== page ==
I’ve always thought of myself as someone who has a good memory. Ideas, concepts, random facts… these I can often conjure up at will without breaking a sweat.
But after my ADHD diagnosis, one of the many epiphanies I’ve had in the process of rethinking my entire life has been about memory memory.
It turns out that for day-to-day functioning, I…
Can’t Remember Stuff
OK it’s not that I don’t remember stuff. It’s more that I do remember stuff:
- at the wrong time
- in the wrong place (or context)
- only with an elaborately-devised scheme of visual reminders, calendar events, alarms, and other nonsense.
Chores, Bills, and Other Responsibilities
Trash day? I’ll remember it the next day. Or when I hear the garbage truck picking up the neighbor’s garbage (assuming I’m home).
Pay that really important bill? I’ll remember it just in time to already owe the late fee.
That really important thing I need to discuss with a certain person? I’ll remember it right after I hang up the phone, walk out of the meeting, or otherwise when I’ve missed the opportunity.
Need something important from the store? Send me! Better yet—send me to pick up one really important item and add 2 or 3 less important items to the list just because I’m already going to the store.
Without fail, I’ll come back from the store with all the items except the most important one—you know, the whole reason for the trip to the store in the first place.
Functioning at Work
Many years ago, I had the great fortune to work for an organization whose policy it was to pay for a Day-Timer® for any employee that wanted one. After drooling over the catalog for days and days, I put together an order for a massive 2-page-per-day system.
I also had a habit of spending time every morning in solitude, thinking about my day over a cup (or 5) of coffee.
That combination proved to be magical. I maintained to-do lists, calendared appointments, and journaled activities religiously. It took some time to develop the habit, but once I began to experience the benefits, I stuck to it!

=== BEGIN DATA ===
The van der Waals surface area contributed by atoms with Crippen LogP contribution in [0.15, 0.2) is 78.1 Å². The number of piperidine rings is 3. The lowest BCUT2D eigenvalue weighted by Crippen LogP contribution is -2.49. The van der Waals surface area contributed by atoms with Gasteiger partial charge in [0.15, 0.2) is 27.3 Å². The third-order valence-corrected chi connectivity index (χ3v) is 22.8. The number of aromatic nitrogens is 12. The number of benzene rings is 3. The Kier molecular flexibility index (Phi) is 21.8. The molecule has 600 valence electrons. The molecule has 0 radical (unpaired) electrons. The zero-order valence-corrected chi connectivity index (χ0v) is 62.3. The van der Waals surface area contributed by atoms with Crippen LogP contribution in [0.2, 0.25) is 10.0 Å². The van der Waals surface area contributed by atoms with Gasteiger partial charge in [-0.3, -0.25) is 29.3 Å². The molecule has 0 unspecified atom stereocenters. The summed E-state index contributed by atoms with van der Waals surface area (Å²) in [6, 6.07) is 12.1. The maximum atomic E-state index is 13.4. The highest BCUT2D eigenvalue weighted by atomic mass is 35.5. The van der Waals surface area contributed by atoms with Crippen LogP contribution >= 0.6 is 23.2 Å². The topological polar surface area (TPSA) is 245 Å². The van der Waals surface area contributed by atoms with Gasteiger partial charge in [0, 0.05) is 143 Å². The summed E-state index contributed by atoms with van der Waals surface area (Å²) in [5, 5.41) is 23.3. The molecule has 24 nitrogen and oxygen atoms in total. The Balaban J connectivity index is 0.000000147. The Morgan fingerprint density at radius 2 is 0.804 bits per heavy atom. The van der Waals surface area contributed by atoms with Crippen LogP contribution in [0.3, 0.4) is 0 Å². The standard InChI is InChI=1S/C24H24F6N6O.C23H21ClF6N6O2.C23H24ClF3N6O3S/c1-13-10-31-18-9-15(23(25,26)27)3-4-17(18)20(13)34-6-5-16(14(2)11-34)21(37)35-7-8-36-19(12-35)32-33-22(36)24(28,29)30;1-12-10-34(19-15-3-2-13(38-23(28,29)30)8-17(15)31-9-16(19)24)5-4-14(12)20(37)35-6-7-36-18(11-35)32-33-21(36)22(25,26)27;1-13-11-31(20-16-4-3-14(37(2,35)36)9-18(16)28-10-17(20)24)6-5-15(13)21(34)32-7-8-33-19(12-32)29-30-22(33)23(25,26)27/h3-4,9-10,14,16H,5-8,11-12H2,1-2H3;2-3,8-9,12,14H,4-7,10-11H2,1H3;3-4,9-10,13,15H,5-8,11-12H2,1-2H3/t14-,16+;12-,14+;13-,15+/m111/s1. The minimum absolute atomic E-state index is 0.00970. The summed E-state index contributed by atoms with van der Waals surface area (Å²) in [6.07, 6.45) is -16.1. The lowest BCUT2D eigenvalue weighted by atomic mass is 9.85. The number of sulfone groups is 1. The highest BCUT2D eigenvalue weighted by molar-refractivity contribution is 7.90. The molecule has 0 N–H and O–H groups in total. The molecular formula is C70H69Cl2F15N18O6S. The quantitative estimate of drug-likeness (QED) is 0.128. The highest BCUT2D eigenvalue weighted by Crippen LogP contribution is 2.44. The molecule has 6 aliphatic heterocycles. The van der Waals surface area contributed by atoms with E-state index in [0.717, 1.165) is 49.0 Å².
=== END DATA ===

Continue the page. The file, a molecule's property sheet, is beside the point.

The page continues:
And boy was I glad I had developed that habit. After starting my first business as an IT consultant, it kept me on track.
I often joked that if I lost my Day-Timer and you found it, you could live my life for me and I would have no idea what to do.
But it wasn’t a joke! I came to rely so completely on that system, that it actually alarmed me.
I’m just being efficient!
What I told myself then—and for years since as digital tools have replaced the “ink on dead-tree” tools—is that instead of trying to remember things the way other people always seemed to do, I used these external systems and triggers because I preferred to use my mental horsepower for more important things.
Back then, I was often lost in thought trying to work out a technical problem. Oh wait! That’s still what I’m often doing. Hmmm….
As prospective memory involves remembering and fulfilling an intention, it requires episodic memory, declarative memory, and retrospective memory, followed by supervisory executive functions. All of these are controlled by the frontal lobe which is situated at the front of the cerebral hemisphere.Wikipedia: Prospective Memory -> Neuroanatomy -> Frontal Lobe
This was my epiphany regarding my “can’t remember stuff without lots of external helpers and systems” issue.
You Mean This Isn’t a Character Flaw?
…or lack of discipline?
The problem comes in when important things that other people are counting on me for get missed. And it’s hard for people who do not have ADHD to understand why this happens.
To them, it might just seem like you don’t care.
But as Nikki & Pete pointed out on their podcast, usually the person with ADHD is just as shocked and horrified that something didn’t get done as the other party.
And therein lies the rub.
So… rather than trying to discipline my way out of needing all the calendar entries, triggers, journals, notes, and visual reminders, I’m realizing that I just need to embrace them.
It’s taking a lot of work, but I’m slowly getting there.